Putting Nevada on the Path to Better Infrastructure

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Nevada depends on hospitality. In fact, the federal government finds that “leisure & hospitality” is the state’s leading industry. But it’s difficult to be welcoming if a state’s roads, bridges, airports, sewers and other systems are wearing out.

Nevada needs to make big investments in infrastructure to keep growing its economy. But right now, there isn’t enough money to fund these needed improvements.

Of course, Nevada isn’t the only state that’s perpetually short of the cash needed to fund infrastructure projects. However, the state’s ability to raise money is, in many ways, even more limited than that of most states; Nevada’s state constitution prevents lotteries, prohibits taxes on certain industries and bans toll roads. So all funding must come out of a general fund, which sources revenue from various other state taxes.

Furthermore, Nevada can’t look to Washington for any immediate help.

Earlier this year, President Donald Trump unveiled an outline for a $1.5 trillion infrastructure spending plan. But, the administration has declined to advance any appropriations bill until mid-2019, at the earliest. Also, the plan envisions only about $200 billion in federal funding. The rest of the money is to come from states and local governments. Nevada, which lacks a dedicated infrastructure revenue stream, may find itself unable to qualify for any federal matching funds.

However, that doesn’t have to be the case.

Just last year, NAIOP teamed up with the Las Vegas Metro Chamber of Commerce and the Regional Transportation Commission of Southern Nevada to encourage state lawmakers to pass AB 399. This measure, commonly known as the “infrastructure bank bill,” created the framework for the Nevada State Infrastructure Bank in order to fund roads, bridges and other projects across the state.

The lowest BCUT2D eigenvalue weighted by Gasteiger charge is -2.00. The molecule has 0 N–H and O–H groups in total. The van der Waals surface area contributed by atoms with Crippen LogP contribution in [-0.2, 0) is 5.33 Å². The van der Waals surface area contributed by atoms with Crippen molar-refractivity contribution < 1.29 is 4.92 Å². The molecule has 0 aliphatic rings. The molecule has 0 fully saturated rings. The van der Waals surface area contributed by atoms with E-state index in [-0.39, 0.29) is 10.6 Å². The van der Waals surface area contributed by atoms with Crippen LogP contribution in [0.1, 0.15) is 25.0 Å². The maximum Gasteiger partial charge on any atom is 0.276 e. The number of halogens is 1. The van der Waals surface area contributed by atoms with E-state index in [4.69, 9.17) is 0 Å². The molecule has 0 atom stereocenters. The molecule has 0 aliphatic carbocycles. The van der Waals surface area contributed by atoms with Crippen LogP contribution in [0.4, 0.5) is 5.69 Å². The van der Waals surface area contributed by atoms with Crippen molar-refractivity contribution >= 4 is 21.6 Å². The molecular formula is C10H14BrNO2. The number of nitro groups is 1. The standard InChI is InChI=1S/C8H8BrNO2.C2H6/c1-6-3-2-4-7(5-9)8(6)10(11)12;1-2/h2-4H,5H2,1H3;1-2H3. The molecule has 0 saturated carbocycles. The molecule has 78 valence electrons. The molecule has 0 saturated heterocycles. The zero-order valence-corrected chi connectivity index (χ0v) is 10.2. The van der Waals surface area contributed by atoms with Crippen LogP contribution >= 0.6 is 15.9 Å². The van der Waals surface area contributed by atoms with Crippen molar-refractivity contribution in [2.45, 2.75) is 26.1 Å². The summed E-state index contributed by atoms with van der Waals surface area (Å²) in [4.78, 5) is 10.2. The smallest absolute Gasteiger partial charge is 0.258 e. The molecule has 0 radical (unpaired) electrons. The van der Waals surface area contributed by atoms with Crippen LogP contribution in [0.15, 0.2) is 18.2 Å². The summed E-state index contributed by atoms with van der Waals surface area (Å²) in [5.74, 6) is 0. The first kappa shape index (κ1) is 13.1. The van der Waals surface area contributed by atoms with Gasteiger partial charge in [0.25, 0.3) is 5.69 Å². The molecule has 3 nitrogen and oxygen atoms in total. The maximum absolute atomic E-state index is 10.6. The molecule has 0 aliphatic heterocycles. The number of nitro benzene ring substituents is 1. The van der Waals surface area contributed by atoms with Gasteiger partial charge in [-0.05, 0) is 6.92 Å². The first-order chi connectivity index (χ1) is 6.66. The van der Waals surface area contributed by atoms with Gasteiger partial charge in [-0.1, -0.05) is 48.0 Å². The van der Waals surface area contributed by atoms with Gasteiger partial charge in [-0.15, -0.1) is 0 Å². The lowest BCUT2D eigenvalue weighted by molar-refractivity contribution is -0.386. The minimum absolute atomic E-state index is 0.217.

In fact, an infrastructure bank is exactly the kind of state-level “self-help” mechanism the Trump administration envisions. Its plan hints that states should use infrastructure banks, and in a more effective manner, whenever federal funds are appropriated.

Now that Nevada has passed law enabling the creation of infrastructure banks, the next step is, perhaps, the most important. It needs to put in some money to get the bank up and running. A small investment, say $1 million, would be enough to establish a board for the infrastructure bank and get a project underway. After that initial investment, the proverbial log-jam would loosen, and the bank could operate as envisioned.

By way of precedent, there’s a template for the infrastructure bank: the $50 million Silver State Opportunity Fund. Created by the legislature in 2011, the Opportunity Fund was set up to help fund schools by getting a bigger return on the state’s Permanent School Fund. “We are trying to do something that hasn’t been done in this state before,” then State Treasurer Kate Marshall explained. “We are trying to build an ecosystem.”

Nevada’s infrastructure funding problems are real. But they are also, mostly, self-inflicted wounds created by antiquated restrictions on revenue sourcing. Infrastructure banks offer a potential solution that could get projects underway, and help pull federal and private-sector money into the state. Lawmakers were wise to create the bank.

Now, they should discuss how to seed the bank with money, and get it moving on projects.

Rich Tucker

Rich Tucker is Director for Public Policy Communications at NAIOP, where he develops and executes communication strategies to raise the visibility of NAIOP’s advocacy work on behalf of the industry.

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